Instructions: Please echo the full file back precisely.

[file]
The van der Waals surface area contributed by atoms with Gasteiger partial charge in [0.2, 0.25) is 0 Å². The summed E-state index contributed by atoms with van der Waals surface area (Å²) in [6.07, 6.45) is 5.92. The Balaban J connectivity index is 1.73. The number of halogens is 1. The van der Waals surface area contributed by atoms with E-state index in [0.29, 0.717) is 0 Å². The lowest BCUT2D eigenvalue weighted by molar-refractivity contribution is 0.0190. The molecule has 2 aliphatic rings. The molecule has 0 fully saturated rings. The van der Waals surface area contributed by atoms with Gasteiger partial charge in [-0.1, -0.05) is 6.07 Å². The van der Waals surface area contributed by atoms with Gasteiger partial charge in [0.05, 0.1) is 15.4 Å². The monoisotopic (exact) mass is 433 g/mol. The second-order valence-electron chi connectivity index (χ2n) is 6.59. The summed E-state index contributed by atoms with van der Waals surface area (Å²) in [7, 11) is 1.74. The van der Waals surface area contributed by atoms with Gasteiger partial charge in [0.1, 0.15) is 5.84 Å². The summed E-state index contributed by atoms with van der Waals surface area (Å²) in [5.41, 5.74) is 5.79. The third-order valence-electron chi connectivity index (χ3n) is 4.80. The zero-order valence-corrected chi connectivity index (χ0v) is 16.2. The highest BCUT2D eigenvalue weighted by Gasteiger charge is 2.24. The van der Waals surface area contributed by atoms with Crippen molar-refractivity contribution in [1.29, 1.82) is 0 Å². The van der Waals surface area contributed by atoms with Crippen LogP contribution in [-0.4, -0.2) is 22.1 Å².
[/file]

The van der Waals surface area contributed by atoms with Gasteiger partial charge in [0.2, 0.25) is 0 Å². The summed E-state index contributed by atoms with van der Waals surface area (Å²) in [6.07, 6.45) is 5.92. The Balaban J connectivity index is 1.73. The number of halogens is 1. The van der Waals surface area contributed by atoms with E-state index in [0.29, 0.717) is 0 Å². The lowest BCUT2D eigenvalue weighted by molar-refractivity contribution is 0.0190. The molecule has 2 aliphatic rings. The molecule has 0 fully saturated rings. The van der Waals surface area contributed by atoms with Gasteiger partial charge in [-0.1, -0.05) is 6.07 Å². The van der Waals surface area contributed by atoms with Gasteiger partial charge in [0.05, 0.1) is 15.4 Å². The monoisotopic (exact) mass is 433 g/mol. The second-order valence-electron chi connectivity index (χ2n) is 6.59. The summed E-state index contributed by atoms with van der Waals surface area (Å²) in [7, 11) is 1.74. The van der Waals surface area contributed by atoms with Gasteiger partial charge in [0.1, 0.15) is 5.84 Å². The summed E-state index contributed by atoms with van der Waals surface area (Å²) in [5.41, 5.74) is 5.79. The third-order valence-electron chi connectivity index (χ3n) is 4.80. The zero-order valence-corrected chi connectivity index (χ0v) is 16.2. The highest BCUT2D eigenvalue weighted by Gasteiger charge is 2.24. The van der Waals surface area contributed by atoms with Crippen molar-refractivity contribution in [1.29, 1.82) is 0 Å². The van der Waals surface area contributed by atoms with Crippen LogP contribution in [-0.4, -0.2) is 22.1 Å².